The GM Minority Dealers Association, in a June 18 letter to GM CEO Rick Wagoner, had voiced concerns that minority dealers will be left by the wayside while GM addresses more pressing issues.
Bill Perkins, president of the GM minority dealer group and owner of two Chevrolet stores in suburban Detroit, said the letter sparked several meetings with GM executives and garnered a reassurance from the company that it is committed to the program.
Wagoner did not meet with the group. But Bill Lovejoy, GM group vice president of vehicle sales; and Michael Grimaldi, vice president of field sales, service and parts; were among the executives who discussed the issues with the association's board members, Perkins said.
Bob Romero, GM's general director of minority dealer development, said the company expects to meet its goal of having 375 minority dealers by the end of the year. GM had 350 minority dealers in June. That number has edged up to 360.
Perkins said the dealer group is not trying to beat up on GM. The association, he said, realizes that GM has much it needs to attend to, such as overall market conditions. But the dealers want to be proactive and ensure that their concerns are addressed before a problem occurs.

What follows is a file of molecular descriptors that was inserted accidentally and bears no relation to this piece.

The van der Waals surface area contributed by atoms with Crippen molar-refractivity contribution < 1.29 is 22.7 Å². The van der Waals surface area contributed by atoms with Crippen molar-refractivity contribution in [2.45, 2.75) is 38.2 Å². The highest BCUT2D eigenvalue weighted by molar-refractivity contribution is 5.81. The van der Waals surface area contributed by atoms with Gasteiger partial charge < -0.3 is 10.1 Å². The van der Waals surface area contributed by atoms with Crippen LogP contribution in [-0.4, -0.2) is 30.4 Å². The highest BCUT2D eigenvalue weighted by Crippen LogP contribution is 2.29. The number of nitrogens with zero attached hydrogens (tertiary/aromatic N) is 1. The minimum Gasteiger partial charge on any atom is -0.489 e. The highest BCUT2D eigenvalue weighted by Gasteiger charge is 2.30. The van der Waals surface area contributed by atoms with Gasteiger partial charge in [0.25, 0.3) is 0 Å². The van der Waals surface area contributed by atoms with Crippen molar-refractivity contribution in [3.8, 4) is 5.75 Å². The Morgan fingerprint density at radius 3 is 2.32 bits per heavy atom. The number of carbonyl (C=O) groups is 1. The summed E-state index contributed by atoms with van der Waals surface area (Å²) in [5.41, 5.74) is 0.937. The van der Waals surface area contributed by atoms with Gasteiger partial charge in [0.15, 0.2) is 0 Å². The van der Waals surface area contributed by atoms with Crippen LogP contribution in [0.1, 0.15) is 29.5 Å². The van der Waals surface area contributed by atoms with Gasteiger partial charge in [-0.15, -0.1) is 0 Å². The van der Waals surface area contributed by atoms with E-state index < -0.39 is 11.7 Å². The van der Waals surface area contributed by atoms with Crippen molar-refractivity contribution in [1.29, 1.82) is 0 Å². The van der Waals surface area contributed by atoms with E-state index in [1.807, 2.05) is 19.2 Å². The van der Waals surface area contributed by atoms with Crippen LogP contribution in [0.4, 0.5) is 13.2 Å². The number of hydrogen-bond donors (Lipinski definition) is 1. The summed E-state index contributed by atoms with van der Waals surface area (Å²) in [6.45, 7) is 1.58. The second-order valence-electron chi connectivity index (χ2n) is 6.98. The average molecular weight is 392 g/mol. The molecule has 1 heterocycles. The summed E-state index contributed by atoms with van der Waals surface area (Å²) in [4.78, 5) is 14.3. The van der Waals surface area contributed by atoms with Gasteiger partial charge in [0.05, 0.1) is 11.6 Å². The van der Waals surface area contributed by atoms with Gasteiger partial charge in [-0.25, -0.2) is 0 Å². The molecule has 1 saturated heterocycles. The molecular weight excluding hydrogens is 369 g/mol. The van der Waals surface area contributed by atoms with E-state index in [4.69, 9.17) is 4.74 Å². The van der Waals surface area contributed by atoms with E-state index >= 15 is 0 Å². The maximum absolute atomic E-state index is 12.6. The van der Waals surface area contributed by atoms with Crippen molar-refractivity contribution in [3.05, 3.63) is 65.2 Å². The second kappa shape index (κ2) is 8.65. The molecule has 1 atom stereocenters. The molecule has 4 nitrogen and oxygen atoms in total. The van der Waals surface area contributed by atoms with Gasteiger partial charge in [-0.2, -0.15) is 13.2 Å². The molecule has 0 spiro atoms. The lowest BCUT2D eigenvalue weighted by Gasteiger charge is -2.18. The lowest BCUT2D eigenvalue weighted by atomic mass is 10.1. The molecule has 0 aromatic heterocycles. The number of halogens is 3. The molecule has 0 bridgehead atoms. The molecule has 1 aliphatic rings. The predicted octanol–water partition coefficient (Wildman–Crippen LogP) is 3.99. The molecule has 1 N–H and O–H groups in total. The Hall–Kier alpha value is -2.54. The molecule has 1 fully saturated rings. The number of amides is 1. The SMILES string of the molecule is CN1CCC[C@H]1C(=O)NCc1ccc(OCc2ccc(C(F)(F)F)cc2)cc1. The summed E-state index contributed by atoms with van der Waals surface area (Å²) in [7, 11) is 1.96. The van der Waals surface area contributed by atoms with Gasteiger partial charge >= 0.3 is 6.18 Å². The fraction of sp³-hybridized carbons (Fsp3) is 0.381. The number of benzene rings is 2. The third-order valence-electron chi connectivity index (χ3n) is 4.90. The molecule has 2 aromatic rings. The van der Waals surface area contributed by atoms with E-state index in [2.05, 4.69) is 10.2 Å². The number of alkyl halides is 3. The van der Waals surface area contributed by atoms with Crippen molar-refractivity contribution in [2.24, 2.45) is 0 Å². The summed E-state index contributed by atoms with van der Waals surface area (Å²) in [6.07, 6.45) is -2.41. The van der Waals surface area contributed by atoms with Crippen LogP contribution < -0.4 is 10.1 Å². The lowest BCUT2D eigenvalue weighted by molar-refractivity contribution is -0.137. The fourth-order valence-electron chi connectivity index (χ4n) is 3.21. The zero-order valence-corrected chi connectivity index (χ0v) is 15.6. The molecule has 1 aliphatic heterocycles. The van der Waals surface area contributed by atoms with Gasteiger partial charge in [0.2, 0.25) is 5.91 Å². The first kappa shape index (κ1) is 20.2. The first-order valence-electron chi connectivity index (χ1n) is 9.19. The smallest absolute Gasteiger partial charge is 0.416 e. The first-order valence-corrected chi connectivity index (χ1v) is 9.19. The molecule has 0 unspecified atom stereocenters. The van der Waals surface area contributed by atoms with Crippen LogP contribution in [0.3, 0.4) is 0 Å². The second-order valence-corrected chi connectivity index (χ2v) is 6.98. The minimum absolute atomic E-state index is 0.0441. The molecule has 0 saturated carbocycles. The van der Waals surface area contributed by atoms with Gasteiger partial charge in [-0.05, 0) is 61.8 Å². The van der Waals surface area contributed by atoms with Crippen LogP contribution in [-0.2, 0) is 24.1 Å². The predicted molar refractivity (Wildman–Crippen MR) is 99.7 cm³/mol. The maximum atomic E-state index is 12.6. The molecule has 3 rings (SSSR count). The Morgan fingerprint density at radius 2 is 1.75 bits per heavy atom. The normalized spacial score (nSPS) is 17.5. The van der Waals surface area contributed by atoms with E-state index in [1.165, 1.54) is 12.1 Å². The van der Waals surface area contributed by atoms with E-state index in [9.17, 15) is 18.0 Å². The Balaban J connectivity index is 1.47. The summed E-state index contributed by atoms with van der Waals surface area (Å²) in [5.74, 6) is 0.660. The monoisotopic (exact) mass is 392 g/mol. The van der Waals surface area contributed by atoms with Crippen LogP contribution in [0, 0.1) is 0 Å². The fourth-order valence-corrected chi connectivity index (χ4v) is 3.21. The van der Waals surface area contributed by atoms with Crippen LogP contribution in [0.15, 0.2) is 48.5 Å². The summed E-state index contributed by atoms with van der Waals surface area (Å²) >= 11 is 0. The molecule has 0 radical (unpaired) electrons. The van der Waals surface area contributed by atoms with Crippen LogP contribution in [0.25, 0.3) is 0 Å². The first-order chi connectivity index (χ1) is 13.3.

'We want to get their attention now,' Perkins said. 'We don't want to wait until a year from now, and then, instead of the number of ethnic minority dealers growing, its decreasing. We want to partner with them in finding solutions.'
In addition to being concerned about how the women's initiative and the Oldsmobile phaseout will impact minority dealer appointments, Perkins said the association wants to know how many minority dealers are in GM's dealer network and how many are losing money.
Romero said the profitability gap between GM's minority dealer network and its entire dealer body has disappeared. As of May 31, 75.1 percent of minority dealers were profitable compared with 75.5 percent for all GM dealers, he said.